I will not likely be crucified in this life.  I will definitely not suffer for sins of others in Gethsemane.  I am not to be a Savior as He was.  Yet He invites us all to pick up our crosses and follow Him, to be like Him, to be like God.

Surely it is not all to be comprehended in this world and will be a great work beyond the grave.  In the meantime, being healed is the goal.  Passing through the veil in this life is the invitation.  I believe He will teach us and lead us to Him if we will let Him.  Help Thou mine unbelief Lord.

This is what I believe.  He is amazing.  He is to be worshiped.  Only He and His Father are truly perfect in our sphere.  Only They can save us.

Atonement

Holy SpiritAs we approach the Day of Atonement, which happens to coincide this year with Fall Equinox, I am reminded of my many sins and of my need to be redeemed.

It has been said that if a man can learn to do two things; repent and forgive, he will become a perfect man.  Surely this is easier said than done.

I am an especially weak man.  I am a not so great husband, father, son, brother, and friend.  Perhaps my intentions are good, but the reality is I fall eternally short.  I seek forgiveness from those I constantly hurt and disappoint.

The truth is we are all broken.  We all have our weaknesses, our quirks, our temptations and tendencies.  For one, it may be arrogance.  For another selfishness.  For another false beliefs.  For another idolatry.  For yet another laziness or ignorance.  For most of us, all of these things.

Why are we so flawed?  Why are we, who are LDS, and who have the fullness of the Gospel, so prone to sin and to offend?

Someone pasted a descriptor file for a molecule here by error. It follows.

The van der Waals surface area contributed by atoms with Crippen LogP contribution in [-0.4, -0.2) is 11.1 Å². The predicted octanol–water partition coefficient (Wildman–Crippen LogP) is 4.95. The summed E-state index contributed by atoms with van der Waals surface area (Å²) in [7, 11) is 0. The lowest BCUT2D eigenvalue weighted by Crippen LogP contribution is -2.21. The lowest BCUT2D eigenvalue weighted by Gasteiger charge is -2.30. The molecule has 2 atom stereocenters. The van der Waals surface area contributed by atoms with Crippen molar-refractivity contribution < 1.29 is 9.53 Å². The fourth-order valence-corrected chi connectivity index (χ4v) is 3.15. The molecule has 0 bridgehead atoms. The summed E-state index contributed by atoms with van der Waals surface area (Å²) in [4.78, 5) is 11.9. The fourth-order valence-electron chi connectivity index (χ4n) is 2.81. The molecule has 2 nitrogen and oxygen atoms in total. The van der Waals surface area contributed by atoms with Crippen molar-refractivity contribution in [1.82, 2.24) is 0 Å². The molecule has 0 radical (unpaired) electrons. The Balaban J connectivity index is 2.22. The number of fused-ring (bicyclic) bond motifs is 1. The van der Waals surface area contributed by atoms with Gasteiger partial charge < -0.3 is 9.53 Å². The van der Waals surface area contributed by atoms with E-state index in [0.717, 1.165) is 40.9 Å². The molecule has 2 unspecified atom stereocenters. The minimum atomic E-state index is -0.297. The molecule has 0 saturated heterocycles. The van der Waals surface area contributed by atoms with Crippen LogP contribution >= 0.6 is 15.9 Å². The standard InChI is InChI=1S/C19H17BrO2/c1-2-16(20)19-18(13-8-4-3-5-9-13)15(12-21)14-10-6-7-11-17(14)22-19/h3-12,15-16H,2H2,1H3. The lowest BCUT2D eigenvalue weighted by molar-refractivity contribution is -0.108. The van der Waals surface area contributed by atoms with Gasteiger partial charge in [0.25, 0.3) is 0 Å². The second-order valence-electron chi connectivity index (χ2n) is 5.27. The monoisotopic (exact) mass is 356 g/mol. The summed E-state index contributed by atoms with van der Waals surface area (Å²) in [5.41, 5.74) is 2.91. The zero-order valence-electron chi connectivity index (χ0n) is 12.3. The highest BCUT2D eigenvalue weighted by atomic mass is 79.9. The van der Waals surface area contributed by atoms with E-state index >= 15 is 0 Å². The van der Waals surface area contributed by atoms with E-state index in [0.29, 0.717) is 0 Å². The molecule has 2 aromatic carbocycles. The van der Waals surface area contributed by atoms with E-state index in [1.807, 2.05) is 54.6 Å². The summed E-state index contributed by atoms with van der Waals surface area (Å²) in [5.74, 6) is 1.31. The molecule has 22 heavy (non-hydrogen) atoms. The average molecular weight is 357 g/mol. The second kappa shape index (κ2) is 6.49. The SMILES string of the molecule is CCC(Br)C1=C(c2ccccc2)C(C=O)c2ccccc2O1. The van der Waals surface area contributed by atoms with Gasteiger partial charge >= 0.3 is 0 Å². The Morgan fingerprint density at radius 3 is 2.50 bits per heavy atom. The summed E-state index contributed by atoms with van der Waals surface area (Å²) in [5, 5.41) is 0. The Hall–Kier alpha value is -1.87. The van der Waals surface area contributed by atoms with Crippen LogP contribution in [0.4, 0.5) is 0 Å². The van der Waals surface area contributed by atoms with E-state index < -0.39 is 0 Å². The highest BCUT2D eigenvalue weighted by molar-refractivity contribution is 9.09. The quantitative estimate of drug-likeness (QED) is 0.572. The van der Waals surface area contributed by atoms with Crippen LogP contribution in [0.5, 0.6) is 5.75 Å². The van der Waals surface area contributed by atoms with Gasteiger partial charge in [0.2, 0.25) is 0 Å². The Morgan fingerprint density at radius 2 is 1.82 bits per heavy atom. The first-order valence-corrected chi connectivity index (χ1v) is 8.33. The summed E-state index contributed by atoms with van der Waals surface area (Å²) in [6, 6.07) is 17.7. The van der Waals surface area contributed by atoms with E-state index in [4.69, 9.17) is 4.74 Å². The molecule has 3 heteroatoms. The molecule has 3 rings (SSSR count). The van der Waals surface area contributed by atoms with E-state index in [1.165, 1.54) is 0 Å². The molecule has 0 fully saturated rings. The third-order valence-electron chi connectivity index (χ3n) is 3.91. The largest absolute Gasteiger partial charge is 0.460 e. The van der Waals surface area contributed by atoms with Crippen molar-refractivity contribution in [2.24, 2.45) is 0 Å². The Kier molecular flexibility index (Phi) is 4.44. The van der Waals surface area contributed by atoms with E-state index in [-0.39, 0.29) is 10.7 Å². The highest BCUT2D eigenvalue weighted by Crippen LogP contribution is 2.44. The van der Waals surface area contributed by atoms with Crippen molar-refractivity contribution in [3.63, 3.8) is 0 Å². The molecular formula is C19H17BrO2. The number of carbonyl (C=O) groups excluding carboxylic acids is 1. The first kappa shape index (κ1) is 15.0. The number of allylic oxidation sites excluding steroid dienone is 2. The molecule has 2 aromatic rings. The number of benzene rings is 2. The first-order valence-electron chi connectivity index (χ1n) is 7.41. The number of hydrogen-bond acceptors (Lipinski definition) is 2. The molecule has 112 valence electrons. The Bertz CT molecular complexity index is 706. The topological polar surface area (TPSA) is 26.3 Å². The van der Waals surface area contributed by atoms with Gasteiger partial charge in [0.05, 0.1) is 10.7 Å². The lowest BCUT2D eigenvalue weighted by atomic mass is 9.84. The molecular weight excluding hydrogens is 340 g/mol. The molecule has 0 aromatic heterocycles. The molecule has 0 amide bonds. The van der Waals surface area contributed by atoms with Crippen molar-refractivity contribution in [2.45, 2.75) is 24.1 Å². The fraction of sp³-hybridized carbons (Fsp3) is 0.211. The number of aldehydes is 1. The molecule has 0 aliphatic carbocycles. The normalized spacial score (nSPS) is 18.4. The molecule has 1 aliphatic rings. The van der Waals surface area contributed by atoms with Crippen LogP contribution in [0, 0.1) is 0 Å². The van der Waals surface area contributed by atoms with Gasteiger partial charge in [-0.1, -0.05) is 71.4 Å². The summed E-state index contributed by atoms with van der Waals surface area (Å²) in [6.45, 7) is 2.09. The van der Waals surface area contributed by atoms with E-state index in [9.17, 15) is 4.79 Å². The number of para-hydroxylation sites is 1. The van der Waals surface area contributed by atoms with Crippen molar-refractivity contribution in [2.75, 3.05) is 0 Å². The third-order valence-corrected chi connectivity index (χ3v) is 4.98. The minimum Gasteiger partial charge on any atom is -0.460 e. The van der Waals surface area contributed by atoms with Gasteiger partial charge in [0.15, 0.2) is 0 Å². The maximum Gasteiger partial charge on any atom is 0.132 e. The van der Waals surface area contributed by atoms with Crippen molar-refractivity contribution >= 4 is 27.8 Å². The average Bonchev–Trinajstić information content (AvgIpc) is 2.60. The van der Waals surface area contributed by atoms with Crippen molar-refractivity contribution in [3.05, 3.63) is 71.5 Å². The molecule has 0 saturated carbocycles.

I believe it’s because we lack a sufficient portion of God’s Spirit, which comes as we repent and receive a mighty change of heart.

I love the story of King Benjamin.  He had been preaching to his people for many years.  Eventually the message began to resonate.  The culmination of which was when the King asked if anyone believed the words of his final mortal message:

And they all cried with one voice, saying: Yea, we believe all the words which thou hast spoken unto us; and also, we know of their surety and truth, because of the Spirit of the Lord Omnipotent, which has wrought a mighty change in us, or in our hearts, that we have no more disposition to do evil, but to do good continually (Mosiah 5:2).

We can know if a message comes from God or not IF and when we find our hearts have been changed by it.  This is what I seek, especially today.  I pray for forgiveness.  I pray I may forgive those who have offended me.  I pray for continued patience from both God and those around me.

I praise our God who condescended to be with mortals.  Praise be to Him for making His whole soul an offering on that fateful day so many years ago.

I love the song below, which captures for me the beautiful spirit of worshiping our Lord and of seeking His Spirit.

Behold Thy Mother